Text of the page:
Savini G, Barboni P, Carbonelli M, Hoffer KJ. Agreement between Pentacam and videokeratography in corneal power assessment. J Refract Surg. 2009;25(6):534–538.


Savini G, Carbonelli M, Sbreglia A, Barboni P, Deluigi G, Hoffer KJ. Comparison of anterior segment measurements by 3 Scheimpflug tomographers and 1 Placido corneal topographer. J Cataract Refract Surg. 2011;37(9):1679–1685.


Ventura BV, Wang L, Ali SF, Koch DD, Weikert MP. Comparison of corneal power, astigmatism, and wavefront aberration measurements obtained by a point-source color light-emitting diode–based topographer, a Placido-disk topographer, and a combined Placido and dual Scheimpflug device. J Cataract Refract Surg. 2015;41(8):1658–1671.


Kanellopoulos AJ, Asimellis G. Distribution and repeatability of corneal astigmatism measurements (magnitude and axis) evaluated with color light emitting diode reflection topography. Cornea. 2015;34(8):937–944.


Klijn S, Reus NJ, Sicam VA. Evaluation of keratometry with a novel Color-LED corneal topographer. J Refract Surg. 2015;31(4):249–256.


Kanellopoulos AJ, Asimellis G. Color light-emitting diode reflection topography: validation of keratometric repeatability in a large sample of wide cylindrical-range corneas. Clin Ophthalmol. 2015;9:245–252.


Ventura BV, Al-Mohtaseb Z, Wang L, Koch DD, Weikert MP. Repeatability and comparability of corneal power and corneal astigmatism obtained from a point-source color light-emitting diode topographer, a Placido-based corneal topographer, and a low-coherence reflectometer. J Cataract Refract Surg. 2015;41(10):2242–2250.


Seitz B, Torres F, Langenbucher A, Behrens A, Suarez E. Posterior corneal curvature changes after myopic laser in situ keratomileusis. Ophthalmology. 2001;108(4):666–672; discussion 673.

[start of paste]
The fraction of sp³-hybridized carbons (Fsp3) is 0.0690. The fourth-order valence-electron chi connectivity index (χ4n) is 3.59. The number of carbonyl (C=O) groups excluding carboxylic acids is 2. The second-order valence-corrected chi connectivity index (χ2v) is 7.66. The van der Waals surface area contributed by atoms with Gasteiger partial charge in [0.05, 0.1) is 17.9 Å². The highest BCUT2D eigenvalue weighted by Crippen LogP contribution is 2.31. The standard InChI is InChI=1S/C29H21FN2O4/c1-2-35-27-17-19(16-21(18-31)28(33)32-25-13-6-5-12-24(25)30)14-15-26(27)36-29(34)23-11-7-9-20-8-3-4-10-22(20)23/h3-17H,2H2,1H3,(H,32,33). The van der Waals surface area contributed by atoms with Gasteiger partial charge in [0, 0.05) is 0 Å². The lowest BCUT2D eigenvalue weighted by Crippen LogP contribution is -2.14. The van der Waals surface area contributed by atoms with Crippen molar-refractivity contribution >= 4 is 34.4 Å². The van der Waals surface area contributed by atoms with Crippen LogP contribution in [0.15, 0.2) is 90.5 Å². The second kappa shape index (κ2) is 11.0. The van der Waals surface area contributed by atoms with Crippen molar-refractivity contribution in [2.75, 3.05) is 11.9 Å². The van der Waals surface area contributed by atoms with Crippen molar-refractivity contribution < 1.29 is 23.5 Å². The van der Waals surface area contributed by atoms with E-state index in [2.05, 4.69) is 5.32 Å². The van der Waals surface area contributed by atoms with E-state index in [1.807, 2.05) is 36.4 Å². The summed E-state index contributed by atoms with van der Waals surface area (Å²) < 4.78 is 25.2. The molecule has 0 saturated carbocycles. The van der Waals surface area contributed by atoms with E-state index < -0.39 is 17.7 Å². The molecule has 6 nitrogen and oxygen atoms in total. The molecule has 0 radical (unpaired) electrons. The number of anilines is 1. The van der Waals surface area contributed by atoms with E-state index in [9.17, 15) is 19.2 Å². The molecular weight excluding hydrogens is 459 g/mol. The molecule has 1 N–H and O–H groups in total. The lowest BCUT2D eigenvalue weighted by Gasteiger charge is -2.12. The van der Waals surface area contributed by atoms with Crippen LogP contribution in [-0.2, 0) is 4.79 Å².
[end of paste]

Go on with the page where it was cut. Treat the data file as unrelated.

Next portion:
Giessler S, Duncker GI. Orbscan pachymetry after LASIK is not reliable. J Refract Surg. 2001;17(3):385–387.


Cairns G, Ormonde SE, Gray T, et al. Assessing the accuracy of Orbscan II post-LASIK: apparent keratectasia is paradoxically associated with anterior chamber depth reduction in successful procedures. Clin Experiment Ophthalmol. 2005;33(2):147–152.


Ciolino JB, Belin MW. Changes in the posterior cornea after laser in situ keratomileusis and photorefractive keratectomy. J Cataract Refract Surg. 2006;32(9):1426–1431.

Creative Commons License This work is published and licensed by Dove Medical Press Limited. The full terms of this license are available at and incorporate the Creative Commons Attribution - Non Commercial (unported, v3.0) License. By accessing the work you hereby accept the Terms. Non-commercial uses of the work are permitted without any further permission from Dove Medical Press Limited, provided the work is properly attributed. For permission for commercial use of this work, please see paragraphs 4.2 and 5 of our Terms.

Download Article [PDF]